category: politics

Neo-conservatives…. So what?

Now that re-entering Iraq is back in the public debate, the list of those who led us into Iraq a decade ago reemerges, and the term ‘neo-conservative’ is everywhere. Inevitably (and lamentably), the word ‘Jewish’ sometimes follows, and grumbling about Israel allegedly propped up at America’s expense. Bill Kristol, Irving Kristol, Charles Krauthammer, Richard Perle, Paul Wolfowitz, Norman Podhoretz, John Podhoretz, Richard Perle, Judith Miller, and Douglas Feith, are a few of the names one hears. Researching who is and isn’t Jewish apparently keeps some folks up at night, so much so that you’ll find page upon page online looking to confirm if certain neoconservatives, such as Paul Bremer, are Jewish.

As a non-interventionist whose foreign policy is more aligned with Rand than Rubio, I am not much of a neo-conservative (though I formerly was). This article is not a defense of their views. It is a defense against an unfair smear, for, as I read this Huffington Post article, smirking over the chief neo-conservatives, most on the list were Jewish. I began to wonder, once again, at what point the line crosses from healthy disagreement into provoking anti-Semitism.

So let’s tackle this uncomfortable issue once and for all.

Yes, many of the chief neo-conservatives are Jewish. (And kudos to you, keyboard warrior, for putting two and two together! With names like “Wolfowitz,” those crafty Jews are really trying to hide their background!)

Many, however, are also Christian. Perhaps I missed it but George W. Bush, Condoleezza Rice, Dick Cheney, Liz Cheney, John Bolton … the list goes on and on… don’t exactly attend a synagogue.

Republican Jews have often felt an understandable trepidation when discussing foreign policy and, assuming they are of that foreign policy mindset, advocating interventionism in the Middle East. The unfair attack that they are more loyal to Israel than to the U.S. is never far behind.

Are Republican Jews often hawkish on foreign policy? Sure. But… so what? There are countless Jews who are of the opposing foreign policy view — in fact, some of Israel’s staunchest critics are Jewish themselves. If neo-conservative views were purely fueled by some nefarious, Jewish fifth-column tendency (and if you think so, please step away from your copy of “The Protocols” and reevaluate life), why is it so many Jews don’t share those same views? Is the ‘manipulating world affairs’ gene only carried by certain Jews? Perhaps an anti-Semite can explain this chink in their argumentative armor.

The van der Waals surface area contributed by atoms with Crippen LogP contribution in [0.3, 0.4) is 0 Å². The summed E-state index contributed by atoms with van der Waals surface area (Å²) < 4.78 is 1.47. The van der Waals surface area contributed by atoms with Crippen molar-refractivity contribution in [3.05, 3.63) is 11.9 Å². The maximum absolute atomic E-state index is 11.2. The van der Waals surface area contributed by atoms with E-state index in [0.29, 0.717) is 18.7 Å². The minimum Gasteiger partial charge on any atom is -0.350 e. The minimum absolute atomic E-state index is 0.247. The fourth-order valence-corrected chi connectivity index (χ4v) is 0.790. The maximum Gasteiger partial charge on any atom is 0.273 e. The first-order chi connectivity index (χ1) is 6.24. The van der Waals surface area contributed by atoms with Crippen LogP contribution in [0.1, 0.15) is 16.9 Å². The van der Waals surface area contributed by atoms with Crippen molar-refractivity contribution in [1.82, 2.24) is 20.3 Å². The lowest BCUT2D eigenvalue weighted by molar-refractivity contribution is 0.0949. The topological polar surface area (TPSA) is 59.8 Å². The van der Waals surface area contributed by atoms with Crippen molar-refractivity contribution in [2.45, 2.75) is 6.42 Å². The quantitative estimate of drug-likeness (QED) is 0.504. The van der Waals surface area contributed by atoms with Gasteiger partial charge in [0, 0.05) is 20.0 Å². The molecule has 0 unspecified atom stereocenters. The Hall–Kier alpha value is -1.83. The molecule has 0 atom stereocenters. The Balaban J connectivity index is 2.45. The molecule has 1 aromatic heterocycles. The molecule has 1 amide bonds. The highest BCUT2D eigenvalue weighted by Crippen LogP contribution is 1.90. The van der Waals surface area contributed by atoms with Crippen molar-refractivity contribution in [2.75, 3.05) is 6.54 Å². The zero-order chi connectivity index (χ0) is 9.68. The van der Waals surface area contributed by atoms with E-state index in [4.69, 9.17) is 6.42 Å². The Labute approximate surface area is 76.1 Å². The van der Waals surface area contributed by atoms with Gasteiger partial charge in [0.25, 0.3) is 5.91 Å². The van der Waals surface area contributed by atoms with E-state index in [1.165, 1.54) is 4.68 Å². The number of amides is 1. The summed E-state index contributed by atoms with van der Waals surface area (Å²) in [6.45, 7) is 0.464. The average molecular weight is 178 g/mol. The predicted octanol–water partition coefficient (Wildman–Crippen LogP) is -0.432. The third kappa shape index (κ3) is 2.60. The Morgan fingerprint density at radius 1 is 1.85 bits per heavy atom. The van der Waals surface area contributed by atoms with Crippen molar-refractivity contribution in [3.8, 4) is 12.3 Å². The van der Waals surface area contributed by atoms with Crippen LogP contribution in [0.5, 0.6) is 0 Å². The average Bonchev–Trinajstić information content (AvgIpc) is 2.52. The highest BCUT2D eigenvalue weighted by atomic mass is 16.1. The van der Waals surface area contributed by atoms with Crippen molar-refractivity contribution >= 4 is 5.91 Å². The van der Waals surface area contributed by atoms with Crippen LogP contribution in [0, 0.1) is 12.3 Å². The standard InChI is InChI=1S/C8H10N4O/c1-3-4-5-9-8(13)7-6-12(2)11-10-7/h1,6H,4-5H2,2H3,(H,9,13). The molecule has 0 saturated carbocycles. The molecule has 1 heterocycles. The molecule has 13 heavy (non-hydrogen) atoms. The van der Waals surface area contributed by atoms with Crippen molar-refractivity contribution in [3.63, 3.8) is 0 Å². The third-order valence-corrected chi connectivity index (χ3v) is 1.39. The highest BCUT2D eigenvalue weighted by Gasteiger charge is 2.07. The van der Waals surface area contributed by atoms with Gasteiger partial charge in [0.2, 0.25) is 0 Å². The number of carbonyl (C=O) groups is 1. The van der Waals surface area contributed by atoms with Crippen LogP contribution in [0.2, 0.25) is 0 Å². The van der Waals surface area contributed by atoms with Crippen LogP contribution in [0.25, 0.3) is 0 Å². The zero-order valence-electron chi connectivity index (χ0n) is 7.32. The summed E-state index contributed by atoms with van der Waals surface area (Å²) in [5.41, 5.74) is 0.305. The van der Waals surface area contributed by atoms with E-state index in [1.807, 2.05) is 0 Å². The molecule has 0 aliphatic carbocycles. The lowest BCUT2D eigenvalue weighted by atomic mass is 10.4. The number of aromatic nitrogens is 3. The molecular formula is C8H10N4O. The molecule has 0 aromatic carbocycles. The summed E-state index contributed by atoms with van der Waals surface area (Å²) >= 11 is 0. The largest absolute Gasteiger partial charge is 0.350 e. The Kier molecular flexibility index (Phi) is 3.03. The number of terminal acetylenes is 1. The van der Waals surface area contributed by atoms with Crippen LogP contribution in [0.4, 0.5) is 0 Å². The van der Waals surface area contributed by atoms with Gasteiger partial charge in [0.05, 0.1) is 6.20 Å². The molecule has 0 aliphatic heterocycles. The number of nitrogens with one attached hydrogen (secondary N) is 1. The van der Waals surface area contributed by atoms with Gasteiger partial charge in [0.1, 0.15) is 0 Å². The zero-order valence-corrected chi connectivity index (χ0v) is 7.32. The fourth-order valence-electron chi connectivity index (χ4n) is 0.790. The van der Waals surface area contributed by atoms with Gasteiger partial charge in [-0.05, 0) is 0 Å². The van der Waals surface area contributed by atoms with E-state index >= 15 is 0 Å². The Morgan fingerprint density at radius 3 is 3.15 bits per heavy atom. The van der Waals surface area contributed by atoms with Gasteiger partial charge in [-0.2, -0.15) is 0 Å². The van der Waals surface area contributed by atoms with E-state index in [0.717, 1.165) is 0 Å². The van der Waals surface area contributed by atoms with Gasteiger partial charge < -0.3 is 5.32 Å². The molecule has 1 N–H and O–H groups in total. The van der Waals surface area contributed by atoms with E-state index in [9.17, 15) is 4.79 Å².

Are neo-conservatives’ foreign policy views perhaps fueled in part by their affinity and concern for Israel? Maybe — that would actually be quite normal. (If there were a Catholic nation, an ancestral homeland of such for thousands of years, I’d probably feel an affinity, too!) But again… so what? Can’t an ethnic or religious group in America feel a special bond towards a nation, without such affecting their loyalty to America? Of course. Are the two mutually exclusive and consciously so? Of course not.

As a Cuban-American, the child of exiles, the community often lobbied for the Cuban embargo. It did not mean we were putting American interests behind those of Cuba. Yet we, too, were accused of caring more for Cuba than we did for American interests. And, like Jews, we, too, were accused of wielding powerful influence on politicians. Hogwash. Attacking the messengers’ religious or ethnic identity rather than the message itself is not exposing the messenger’s ‘hidden motives’ in some gotcha moment – rather, it is exposing the weakness of your own arguments and your lack of intellectual rigor.